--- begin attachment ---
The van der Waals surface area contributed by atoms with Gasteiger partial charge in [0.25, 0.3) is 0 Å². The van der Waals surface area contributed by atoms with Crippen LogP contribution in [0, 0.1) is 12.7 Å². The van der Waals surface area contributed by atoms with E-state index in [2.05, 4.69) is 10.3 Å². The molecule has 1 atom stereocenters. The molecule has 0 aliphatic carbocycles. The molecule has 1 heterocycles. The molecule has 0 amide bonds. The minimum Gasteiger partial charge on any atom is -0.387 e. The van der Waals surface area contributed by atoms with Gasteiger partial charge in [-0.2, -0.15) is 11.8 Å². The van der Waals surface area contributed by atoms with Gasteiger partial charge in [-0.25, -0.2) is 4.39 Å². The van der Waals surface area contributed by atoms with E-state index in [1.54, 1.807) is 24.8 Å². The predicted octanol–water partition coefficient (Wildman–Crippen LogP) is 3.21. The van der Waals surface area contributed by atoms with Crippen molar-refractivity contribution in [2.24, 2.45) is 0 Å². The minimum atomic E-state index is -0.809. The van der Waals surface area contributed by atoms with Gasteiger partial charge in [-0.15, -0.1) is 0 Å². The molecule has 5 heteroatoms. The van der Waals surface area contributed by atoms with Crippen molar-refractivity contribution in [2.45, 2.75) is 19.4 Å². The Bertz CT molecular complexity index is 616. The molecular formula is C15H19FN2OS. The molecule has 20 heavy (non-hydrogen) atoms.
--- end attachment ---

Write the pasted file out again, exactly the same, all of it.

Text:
The van der Waals surface area contributed by atoms with Gasteiger partial charge in [0.25, 0.3) is 0 Å². The van der Waals surface area contributed by atoms with Crippen LogP contribution in [0, 0.1) is 12.7 Å². The van der Waals surface area contributed by atoms with E-state index in [2.05, 4.69) is 10.3 Å². The molecule has 1 atom stereocenters. The molecule has 0 aliphatic carbocycles. The molecule has 1 heterocycles. The molecule has 0 amide bonds. The minimum Gasteiger partial charge on any atom is -0.387 e. The van der Waals surface area contributed by atoms with Gasteiger partial charge in [-0.2, -0.15) is 11.8 Å². The van der Waals surface area contributed by atoms with Gasteiger partial charge in [-0.25, -0.2) is 4.39 Å². The van der Waals surface area contributed by atoms with E-state index in [1.54, 1.807) is 24.8 Å². The predicted octanol–water partition coefficient (Wildman–Crippen LogP) is 3.21. The van der Waals surface area contributed by atoms with Crippen molar-refractivity contribution in [2.24, 2.45) is 0 Å². The minimum atomic E-state index is -0.809. The van der Waals surface area contributed by atoms with Gasteiger partial charge in [-0.15, -0.1) is 0 Å². The molecule has 5 heteroatoms. The van der Waals surface area contributed by atoms with Crippen molar-refractivity contribution in [2.45, 2.75) is 19.4 Å². The Bertz CT molecular complexity index is 616. The molecular formula is C15H19FN2OS. The molecule has 20 heavy (non-hydrogen) atoms.